I’d like someone to tell me where one could get a better bang for the buck than a ticket to the Hillsboro vs. Smoky Valley football game this past Friday night.
It had all of the drama anyone could wish for in a game. Both teams exhibited heart and grit in a see-saw battle and, now with the overtime rule, one had to lose. It’s great to be on the winning side.
Compare a $4 ticket for a high school football game with the average $75 price of an NFL ticket. Well, you can’t beat it. Plus try getting a meal at a pro game for $5. I think you get my drift.
A retired Hillsboro businessman and dedicated sports fan told me he would have paid $100 to see the game if he knew what it would have been like before he went and witnessed it.
Contained in this week’s Free Press is a special section that highlights the accomplishments of a dedicated group of Hillsboro women who 40 years ago created what has become something much bigger than themselves.
Be sure to pay attention to the contributions the Arts & Crafts Fair Association has made to this community over time. It is an amazing accomplishment and we congratulate this group on its great success. Many names from the present and the past are contained in this special section.
How did this happen so fast?
I just called to sign up for the Social Security meetings that will be held during the next few weeks. I have been paying into the system for the past 50 years, starting with my first job in ’59. But as we all know, this money has been spent on many other things besides its intended purpose at the start.
Some may think I sound like a broken record, but having car dealers in our town is a big, big thing. Not only do they provide many good jobs and a means for large sales-tax collections, they also give back to our communities in many ways.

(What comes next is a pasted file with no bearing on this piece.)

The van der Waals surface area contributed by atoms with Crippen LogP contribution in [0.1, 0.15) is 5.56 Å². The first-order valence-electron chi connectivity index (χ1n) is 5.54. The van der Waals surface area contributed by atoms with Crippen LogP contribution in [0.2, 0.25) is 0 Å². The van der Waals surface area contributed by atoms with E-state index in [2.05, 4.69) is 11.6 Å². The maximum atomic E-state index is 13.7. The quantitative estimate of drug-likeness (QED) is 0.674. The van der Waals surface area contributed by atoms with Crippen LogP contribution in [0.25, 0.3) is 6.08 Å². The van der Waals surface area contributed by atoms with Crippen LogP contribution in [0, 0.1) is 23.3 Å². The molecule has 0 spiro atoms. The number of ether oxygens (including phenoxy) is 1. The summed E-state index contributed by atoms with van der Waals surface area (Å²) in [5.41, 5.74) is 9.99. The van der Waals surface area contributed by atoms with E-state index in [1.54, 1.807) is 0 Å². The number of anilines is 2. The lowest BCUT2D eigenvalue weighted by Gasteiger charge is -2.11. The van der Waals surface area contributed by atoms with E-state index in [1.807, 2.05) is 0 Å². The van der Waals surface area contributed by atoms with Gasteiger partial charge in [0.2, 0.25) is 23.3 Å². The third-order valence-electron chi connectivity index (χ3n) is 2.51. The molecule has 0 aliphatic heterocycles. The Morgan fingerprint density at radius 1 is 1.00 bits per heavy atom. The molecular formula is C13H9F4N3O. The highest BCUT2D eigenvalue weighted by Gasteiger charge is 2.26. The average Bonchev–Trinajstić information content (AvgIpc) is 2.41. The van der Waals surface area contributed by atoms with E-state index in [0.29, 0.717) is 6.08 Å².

For example, the “Drive for Your School” event this past weekend at Hillsboro Ford raised money for the HHS Booster Club; also, the upcoming tailgate party sponsored by Midway Motors also will benefit the booster club.
The more we participate in these events, the more our booster club receives. This is all done without any obligation to the dealers. Without your business, at some point in time, however….
The health-reform debate continues. Sifting through the noise is really hard.
I have never not had health insurance. In my early years of work, my insurance was employer paid. In the 1970s, my family plan cost about $35 per month when I worked for the state of Kansas. Since 1980, I have had to find my own insurance since I have been self-employed for most of that time.
For about the past 10 years,
I have had our own company group plan. We have experienced all of the pains of higher costs because our group is so small. Our experience rating has been extremely costly because of me. Although it is expensive, I have been taken care of by our insurance company very well. Like so many others, we pay our insurance first and then live on what’s left.
With a true bipartisan effort, I believe Congress will find a better way. Whatever happens, I’d like mine to be equal to what our public servants receive.